Preparing for a new puppy is an exciting endeavor, but when the breed in question is a goldendoodle, the experience becomes an extraordinary one. However, as with any new furry addition, preparation is key. From learning more about this breed to choosing a vet and puppy-proofing your home, getting everything ready for your new goldendoodle addition can make the transition easier for you and your pup.
What You Need To Know About Goldendoodles
A fairly newer crossbreed that emerged in the late 1990s, these pups are hybrids of golden retrievers and poodles. Likely inspired by the successful crossbreeding of Labrador retrievers and poodles resulting in the popular labradoodle, the goldendoodle mix has also proven a resounding success. One of the reasons they’re such a hit is the combination of the infamously sweet golden retriever temperament without the shedding and hair issues of this breed.
Goldendoodles come in four size variations: petite, mini, medium and standard. They’re outgoing, social dogs that enjoy being around people. This is a highly intelligent, nonaggressive breed that thrives on pleasing their humans.
Fun Facts About Goldendoodle Puppies
- Goldendoodles are often called “Doodles” for short.
- Goldendoodle puppies can have different coat curl patterns, from tight coils to looser waves.
- Doodles are quiet, typically only barking when they feel threatened.
- Goldendoodle puppies love to swim, a trait inherited from their parental breeds.
Prepare Your Home for a Goldendoodle Puppy
Anytime you bring home a new goldendoodle puppy, some preparation is needed to make the transition easier for you and your furry addition. From puppy-proofing to training tips, it might seem a little overwhelming at first. However, the more you do ahead of time, the more you’ll enjoy your new doodle companion.
Create a Doodle Den for your New Addition
Puppies often get easily overwhelmed by new surroundings. Creating a safe space that’s uniquely theirs can help them get adjusted more easily. Keep in mind that doodles love to snuggle, so while you may create a space for your pup, don’t be surprised if it prefers to cuddle on the couch with you initially.
When you set up your doodle den, make it as comfortable as possible. Put a soft blanket in your pup’s crate. Introduce it to the crate in as positive a manner as possible to get your puppy accustomed to the idea of sleeping there.
Goldendoodle Puppy Housing Training Tips
Getting your doodle accustomed to certain behaviors at home will help make the transition much smoother. The key to proper home training, even outside of what you learn in a more structured training environment, is consistency. If there are certain behaviors you plan to implement from the outset of bringing your goldendoodle puppy home, make sure that you — and your family members — remain as consistent as possible.
It takes puppies time to learn, so keep in mind that like a small child, your puppy is bound to make mistakes. This is one of the reasons you should enforce anything you do with a structured training protocol with your new pet. Remember to always use positive reinforcement for your new pup and take the time to learn its body language. The last thing you want is to make training a negative experience, so keep it light until you’re able to work with a professional trainer.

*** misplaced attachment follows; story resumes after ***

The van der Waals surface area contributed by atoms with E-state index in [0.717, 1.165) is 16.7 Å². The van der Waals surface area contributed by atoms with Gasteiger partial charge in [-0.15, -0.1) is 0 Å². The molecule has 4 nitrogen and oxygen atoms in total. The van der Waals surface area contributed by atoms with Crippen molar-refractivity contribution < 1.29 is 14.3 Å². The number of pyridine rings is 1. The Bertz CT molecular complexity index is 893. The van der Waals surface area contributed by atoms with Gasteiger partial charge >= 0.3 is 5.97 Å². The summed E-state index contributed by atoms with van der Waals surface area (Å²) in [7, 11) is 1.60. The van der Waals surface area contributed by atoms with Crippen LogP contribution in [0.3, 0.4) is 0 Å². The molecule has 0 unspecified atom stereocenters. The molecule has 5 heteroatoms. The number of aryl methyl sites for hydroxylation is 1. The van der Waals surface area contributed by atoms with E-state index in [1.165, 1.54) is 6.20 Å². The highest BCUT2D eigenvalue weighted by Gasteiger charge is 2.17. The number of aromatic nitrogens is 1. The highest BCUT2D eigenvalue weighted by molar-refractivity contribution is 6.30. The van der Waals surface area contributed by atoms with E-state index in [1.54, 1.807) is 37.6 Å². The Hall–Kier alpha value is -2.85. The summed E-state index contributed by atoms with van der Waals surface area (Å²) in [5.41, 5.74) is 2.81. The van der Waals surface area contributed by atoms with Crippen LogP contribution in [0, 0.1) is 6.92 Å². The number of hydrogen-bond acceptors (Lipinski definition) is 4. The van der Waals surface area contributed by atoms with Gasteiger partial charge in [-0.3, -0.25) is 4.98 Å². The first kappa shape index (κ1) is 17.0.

Tips for Puppy-Proofing
Puppy-proofing is as important as baby-proofing, as your new doodle may let its curiosity lead it to investigate anything and everything. The best thing you can do to combat any unwanted shoe or furniture damage is puppy-proof before your new puppy arrives. Being proactive in puppy-proofing will save both you and your new family member a great deal of stress when you bring your puppy home.
Use puppy gates to block off any dangerous areas of the home. Secure cabinets, tuck away any loose wiring and remove any toxic plants from the home’s interior. Place your puppy’s crate near an area where your family congregates so it doesn’t feel isolated.
Get Family Members Ready for a New Furry Friend
In addition to preparing your home for a goldendoodle puppy, you may need to prepare your family members as well. It can be challenging to give any new puppy space to acclimate, especially one as cute as a baby doodle. Kids especially may have issues respecting boundaries where your new pup is concerned. A daily schedule and plenty of conversations about not overwhelming your new family member are key to getting everyone on the same page.
Create a Rock-Solid Daily Puppy Schedule
New puppies thrive on consistency, and goldendoodles are no exception. A daily puppy schedule will help everyone get acclimated and will set expectations in terms of crate training, meal and playtimes and potty breaks. One of the biggest adjustments you may have to make is that goldendoodles need lots of time for play and exercise.
A couple of walks a day likely won’t cut it for these pups. They’re bred from work dogs, so they have plenty of energy to expend. Try to allot at least 30 minutes a day to spending time outdoors, playing with toys, running around and learning new tricks. These dogs enjoy the mental stimulation as much as they do the physical activity.
House training may be a slow-going process in terms of potty training and breaks, so you may have to be patient here as well. A new goldendoodle puppy is going to have accidents — this is a fact of life. As long as you’re prepared with the right products and can maintain a positive attitude about the situation, you’ll be able to turn it around.